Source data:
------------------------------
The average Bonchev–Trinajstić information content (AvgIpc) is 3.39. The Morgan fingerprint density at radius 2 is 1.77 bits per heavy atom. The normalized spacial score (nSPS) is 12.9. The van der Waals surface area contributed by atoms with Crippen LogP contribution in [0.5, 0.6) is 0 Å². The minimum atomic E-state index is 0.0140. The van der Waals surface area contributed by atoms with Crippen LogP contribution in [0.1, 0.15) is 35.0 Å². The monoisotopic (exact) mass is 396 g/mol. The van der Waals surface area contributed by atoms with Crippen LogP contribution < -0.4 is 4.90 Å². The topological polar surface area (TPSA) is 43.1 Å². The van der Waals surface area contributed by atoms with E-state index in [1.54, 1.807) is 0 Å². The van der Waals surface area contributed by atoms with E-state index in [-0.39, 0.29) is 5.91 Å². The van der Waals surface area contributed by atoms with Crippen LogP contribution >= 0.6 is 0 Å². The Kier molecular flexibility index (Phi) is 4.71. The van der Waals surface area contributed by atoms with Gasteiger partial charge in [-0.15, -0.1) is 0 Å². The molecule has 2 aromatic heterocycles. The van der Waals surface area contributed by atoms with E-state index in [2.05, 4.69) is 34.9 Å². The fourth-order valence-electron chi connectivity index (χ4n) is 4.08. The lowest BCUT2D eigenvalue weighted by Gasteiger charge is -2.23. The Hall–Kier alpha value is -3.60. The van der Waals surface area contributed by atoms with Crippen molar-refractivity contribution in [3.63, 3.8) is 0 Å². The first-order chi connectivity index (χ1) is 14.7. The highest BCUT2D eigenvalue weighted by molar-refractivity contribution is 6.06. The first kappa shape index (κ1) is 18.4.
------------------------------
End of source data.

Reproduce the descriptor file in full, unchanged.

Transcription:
The average Bonchev–Trinajstić information content (AvgIpc) is 3.39. The Morgan fingerprint density at radius 2 is 1.77 bits per heavy atom. The normalized spacial score (nSPS) is 12.9. The van der Waals surface area contributed by atoms with Crippen LogP contribution in [0.5, 0.6) is 0 Å². The minimum atomic E-state index is 0.0140. The van der Waals surface area contributed by atoms with Crippen LogP contribution in [0.1, 0.15) is 35.0 Å². The monoisotopic (exact) mass is 396 g/mol. The van der Waals surface area contributed by atoms with Crippen LogP contribution < -0.4 is 4.90 Å². The topological polar surface area (TPSA) is 43.1 Å². The van der Waals surface area contributed by atoms with E-state index in [1.54, 1.807) is 0 Å². The van der Waals surface area contributed by atoms with E-state index in [-0.39, 0.29) is 5.91 Å². The van der Waals surface area contributed by atoms with Crippen LogP contribution >= 0.6 is 0 Å². The Kier molecular flexibility index (Phi) is 4.71. The van der Waals surface area contributed by atoms with Gasteiger partial charge in [-0.15, -0.1) is 0 Å². The molecule has 2 aromatic heterocycles. The van der Waals surface area contributed by atoms with E-state index in [2.05, 4.69) is 34.9 Å². The fourth-order valence-electron chi connectivity index (χ4n) is 4.08. The lowest BCUT2D eigenvalue weighted by Gasteiger charge is -2.23. The Hall–Kier alpha value is -3.60. The van der Waals surface area contributed by atoms with Crippen molar-refractivity contribution in [3.63, 3.8) is 0 Å². The first-order chi connectivity index (χ1) is 14.7. The highest BCUT2D eigenvalue weighted by molar-refractivity contribution is 6.06. The first kappa shape index (κ1) is 18.4.